This can have a negative impact on people’s lives and result in them becoming victims of abuse, discrimination and, in some cases, physical violence.
How can heterosexism affect a person’s health?
Heterosexism can affect people’s mental and physical health in many ways.
Systematic heterosexism can also limit a person’s access to high-quality healthcare and make it difficult to obtain health insurance.
LGBTQIA+ people may also find it difficult to tell their doctors about their sexual identity.
A study found that 68% of LGBTQIA+ youth said they had not reported their sexual orientation to their doctors, while 90% said they had reservations about doing so. This means people may not receive culturally competent healthcare.
The study finds that this lack of communication with
- inadequate screening for transmissible infections, and
- a lack of health education
Heterosexism can also occur at home and in schools.
The Youth Risk and Behavior Survey (YRBS) is a cross-sectional school survey that the Centers for Disease Control and Prevention (CDC) conduct every 2 years.
The YRBS 2019 found that of the lesbian, gay and bisexual youth surveyed:
- 13.5% felt unsafe at school
- 11.9% experienced bullying at school
- 19.4% experienced forced sexual intercourse in their lifetime
Furthermore, those who experience same-sex attraction are likely to experience rejection from their families.
The CDC found that those who experience familial rejection were more likely to:
- Take your own life
- Report that depression
- use illegal drugs
- engage in risky sexual
Practices involve Discrimination in any environment can have a huge impact on a person’s health.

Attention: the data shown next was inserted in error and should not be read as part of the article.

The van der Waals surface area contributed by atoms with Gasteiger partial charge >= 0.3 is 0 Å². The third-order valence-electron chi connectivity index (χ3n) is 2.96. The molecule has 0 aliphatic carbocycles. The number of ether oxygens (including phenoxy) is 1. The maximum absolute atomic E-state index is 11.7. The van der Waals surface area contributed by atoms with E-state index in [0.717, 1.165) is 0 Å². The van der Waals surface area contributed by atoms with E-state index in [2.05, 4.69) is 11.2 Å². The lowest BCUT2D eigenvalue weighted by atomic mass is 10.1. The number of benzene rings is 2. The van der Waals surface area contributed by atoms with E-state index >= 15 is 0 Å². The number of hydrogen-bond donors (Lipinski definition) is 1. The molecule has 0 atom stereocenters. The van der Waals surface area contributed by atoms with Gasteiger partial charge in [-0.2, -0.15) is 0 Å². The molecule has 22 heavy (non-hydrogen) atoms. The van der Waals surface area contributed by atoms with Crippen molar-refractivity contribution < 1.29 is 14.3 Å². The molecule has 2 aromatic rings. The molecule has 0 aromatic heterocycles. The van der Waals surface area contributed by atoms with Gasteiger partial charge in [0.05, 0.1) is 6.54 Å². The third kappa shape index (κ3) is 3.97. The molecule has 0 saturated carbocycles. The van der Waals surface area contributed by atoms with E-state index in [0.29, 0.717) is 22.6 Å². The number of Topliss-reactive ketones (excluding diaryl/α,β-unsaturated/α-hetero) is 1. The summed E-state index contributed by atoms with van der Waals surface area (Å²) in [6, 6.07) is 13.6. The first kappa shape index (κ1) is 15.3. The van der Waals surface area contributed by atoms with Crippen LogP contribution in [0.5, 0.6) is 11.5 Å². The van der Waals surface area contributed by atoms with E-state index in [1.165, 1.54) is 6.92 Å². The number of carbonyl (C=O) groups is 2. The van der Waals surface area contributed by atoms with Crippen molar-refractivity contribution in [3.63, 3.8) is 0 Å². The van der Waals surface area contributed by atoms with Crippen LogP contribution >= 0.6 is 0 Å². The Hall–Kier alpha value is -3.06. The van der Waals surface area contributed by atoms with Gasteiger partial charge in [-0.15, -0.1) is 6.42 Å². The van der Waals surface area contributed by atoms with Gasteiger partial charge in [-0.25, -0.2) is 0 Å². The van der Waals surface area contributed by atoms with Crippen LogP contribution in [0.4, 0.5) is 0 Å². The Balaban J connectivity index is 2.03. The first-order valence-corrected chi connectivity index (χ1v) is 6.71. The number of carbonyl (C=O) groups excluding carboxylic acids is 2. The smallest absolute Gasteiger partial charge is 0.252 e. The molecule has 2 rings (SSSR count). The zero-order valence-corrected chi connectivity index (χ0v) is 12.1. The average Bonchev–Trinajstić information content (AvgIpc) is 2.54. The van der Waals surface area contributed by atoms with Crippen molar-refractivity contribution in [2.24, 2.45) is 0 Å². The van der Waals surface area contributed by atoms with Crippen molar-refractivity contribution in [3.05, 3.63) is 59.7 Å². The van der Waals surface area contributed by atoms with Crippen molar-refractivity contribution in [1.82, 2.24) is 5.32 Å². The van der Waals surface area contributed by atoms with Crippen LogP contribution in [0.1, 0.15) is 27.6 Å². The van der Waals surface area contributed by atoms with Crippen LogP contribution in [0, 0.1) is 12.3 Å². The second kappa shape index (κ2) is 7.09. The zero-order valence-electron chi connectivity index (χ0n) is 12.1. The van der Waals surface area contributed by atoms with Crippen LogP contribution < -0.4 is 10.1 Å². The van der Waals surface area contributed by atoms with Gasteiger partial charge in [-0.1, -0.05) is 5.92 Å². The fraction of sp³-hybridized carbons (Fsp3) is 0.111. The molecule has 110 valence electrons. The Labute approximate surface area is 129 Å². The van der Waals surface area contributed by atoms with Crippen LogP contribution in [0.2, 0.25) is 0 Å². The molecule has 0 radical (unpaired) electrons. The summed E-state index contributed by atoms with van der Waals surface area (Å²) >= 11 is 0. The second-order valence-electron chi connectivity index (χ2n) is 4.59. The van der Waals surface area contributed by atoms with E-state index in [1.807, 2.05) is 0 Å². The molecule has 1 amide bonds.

The CDC points out that discrimination can result in:
- increased stress level
- reduced access to emotional support
- escalating incidence of depression and suicide
- impair the chances of long-term relationships and marriage
Mental Health America reports that LGBTQIA+ people use mental health services with 2.5 times the general population.
If you know someone who is at imminent risk of self-harm, suicide, or harm, another person:
- Ask the tough question: “Are you considering suicide?
- Listen to the person without judgement.
- Call 911 or the local emergency number, or send TALK to 741741 to communicate with a trained crisis counselor.
- Stay with the person until professional help arrives.
- Try to remove weapons, medicines, or other potentially harmful objects.
If you or someone you know is having suicidal thoughts, a prevention hotline can help. The National Suicide Prevention Lifeline is available 24 hours a day at 800-273-8255. During a crisis, people who are hard of hearing can use their preferred relay service or dial 711 and then 800-273-8255.